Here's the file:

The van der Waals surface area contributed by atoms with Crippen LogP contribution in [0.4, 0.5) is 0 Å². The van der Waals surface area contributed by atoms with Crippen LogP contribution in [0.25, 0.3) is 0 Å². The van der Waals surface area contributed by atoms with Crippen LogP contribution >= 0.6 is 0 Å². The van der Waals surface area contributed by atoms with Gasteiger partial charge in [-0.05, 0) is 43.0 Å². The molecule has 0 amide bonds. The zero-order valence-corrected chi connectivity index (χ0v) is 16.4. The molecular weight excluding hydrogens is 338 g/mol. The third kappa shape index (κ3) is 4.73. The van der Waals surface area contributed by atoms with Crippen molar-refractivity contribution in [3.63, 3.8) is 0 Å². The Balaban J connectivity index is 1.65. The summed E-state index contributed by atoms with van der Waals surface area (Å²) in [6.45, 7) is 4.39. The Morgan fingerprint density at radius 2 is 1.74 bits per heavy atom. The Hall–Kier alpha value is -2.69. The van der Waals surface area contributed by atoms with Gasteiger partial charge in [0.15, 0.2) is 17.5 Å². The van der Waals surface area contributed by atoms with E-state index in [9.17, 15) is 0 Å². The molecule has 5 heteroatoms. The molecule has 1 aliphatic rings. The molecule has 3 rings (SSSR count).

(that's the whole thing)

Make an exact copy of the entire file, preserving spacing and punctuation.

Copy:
The van der Waals surface area contributed by atoms with Crippen LogP contribution in [0.4, 0.5) is 0 Å². The van der Waals surface area contributed by atoms with Crippen LogP contribution in [0.25, 0.3) is 0 Å². The van der Waals surface area contributed by atoms with Crippen LogP contribution >= 0.6 is 0 Å². The van der Waals surface area contributed by atoms with Gasteiger partial charge in [-0.05, 0) is 43.0 Å². The molecule has 0 amide bonds. The zero-order valence-corrected chi connectivity index (χ0v) is 16.4. The molecular weight excluding hydrogens is 338 g/mol. The third kappa shape index (κ3) is 4.73. The van der Waals surface area contributed by atoms with Crippen molar-refractivity contribution in [3.63, 3.8) is 0 Å². The Balaban J connectivity index is 1.65. The summed E-state index contributed by atoms with van der Waals surface area (Å²) in [6.45, 7) is 4.39. The Morgan fingerprint density at radius 2 is 1.74 bits per heavy atom. The Hall–Kier alpha value is -2.69. The van der Waals surface area contributed by atoms with Gasteiger partial charge in [0.15, 0.2) is 17.5 Å². The van der Waals surface area contributed by atoms with E-state index in [9.17, 15) is 0 Å². The molecule has 5 heteroatoms. The molecule has 1 aliphatic rings. The molecule has 3 rings (SSSR count).